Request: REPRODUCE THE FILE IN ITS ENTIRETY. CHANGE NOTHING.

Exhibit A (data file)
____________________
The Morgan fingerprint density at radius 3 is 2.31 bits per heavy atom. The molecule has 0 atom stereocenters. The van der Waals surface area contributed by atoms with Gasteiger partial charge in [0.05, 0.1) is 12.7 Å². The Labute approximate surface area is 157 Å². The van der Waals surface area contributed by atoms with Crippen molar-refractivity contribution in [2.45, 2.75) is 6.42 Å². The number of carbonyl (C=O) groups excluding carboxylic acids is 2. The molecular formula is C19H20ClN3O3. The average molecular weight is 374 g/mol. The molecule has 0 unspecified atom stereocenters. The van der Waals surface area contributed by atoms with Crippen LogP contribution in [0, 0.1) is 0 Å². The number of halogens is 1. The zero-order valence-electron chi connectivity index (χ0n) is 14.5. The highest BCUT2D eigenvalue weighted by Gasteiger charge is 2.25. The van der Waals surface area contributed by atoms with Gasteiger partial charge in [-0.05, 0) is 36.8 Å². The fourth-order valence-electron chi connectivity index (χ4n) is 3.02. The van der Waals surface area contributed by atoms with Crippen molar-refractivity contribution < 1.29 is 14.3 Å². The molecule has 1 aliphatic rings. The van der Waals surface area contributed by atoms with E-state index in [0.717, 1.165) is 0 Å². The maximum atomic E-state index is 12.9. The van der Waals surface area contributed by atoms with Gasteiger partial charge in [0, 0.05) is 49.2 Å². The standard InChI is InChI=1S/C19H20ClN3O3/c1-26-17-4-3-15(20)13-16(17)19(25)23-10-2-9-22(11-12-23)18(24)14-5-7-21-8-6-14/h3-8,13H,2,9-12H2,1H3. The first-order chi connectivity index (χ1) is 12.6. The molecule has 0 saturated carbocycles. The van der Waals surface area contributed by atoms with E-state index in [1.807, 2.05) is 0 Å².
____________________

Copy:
The Morgan fingerprint density at radius 3 is 2.31 bits per heavy atom. The molecule has 0 atom stereocenters. The van der Waals surface area contributed by atoms with Gasteiger partial charge in [0.05, 0.1) is 12.7 Å². The Labute approximate surface area is 157 Å². The van der Waals surface area contributed by atoms with Crippen molar-refractivity contribution in [2.45, 2.75) is 6.42 Å². The number of carbonyl (C=O) groups excluding carboxylic acids is 2. The molecular formula is C19H20ClN3O3. The average molecular weight is 374 g/mol. The molecule has 0 unspecified atom stereocenters. The van der Waals surface area contributed by atoms with Crippen LogP contribution in [0, 0.1) is 0 Å². The number of halogens is 1. The zero-order valence-electron chi connectivity index (χ0n) is 14.5. The highest BCUT2D eigenvalue weighted by Gasteiger charge is 2.25. The van der Waals surface area contributed by atoms with Gasteiger partial charge in [-0.05, 0) is 36.8 Å². The fourth-order valence-electron chi connectivity index (χ4n) is 3.02. The van der Waals surface area contributed by atoms with Crippen molar-refractivity contribution < 1.29 is 14.3 Å². The molecule has 1 aliphatic rings. The van der Waals surface area contributed by atoms with E-state index in [0.717, 1.165) is 0 Å². The maximum atomic E-state index is 12.9. The van der Waals surface area contributed by atoms with Gasteiger partial charge in [0, 0.05) is 49.2 Å². The standard InChI is InChI=1S/C19H20ClN3O3/c1-26-17-4-3-15(20)13-16(17)19(25)23-10-2-9-22(11-12-23)18(24)14-5-7-21-8-6-14/h3-8,13H,2,9-12H2,1H3. The first-order chi connectivity index (χ1) is 12.6. The molecule has 0 saturated carbocycles. The van der Waals surface area contributed by atoms with E-state index in [1.807, 2.05) is 0 Å².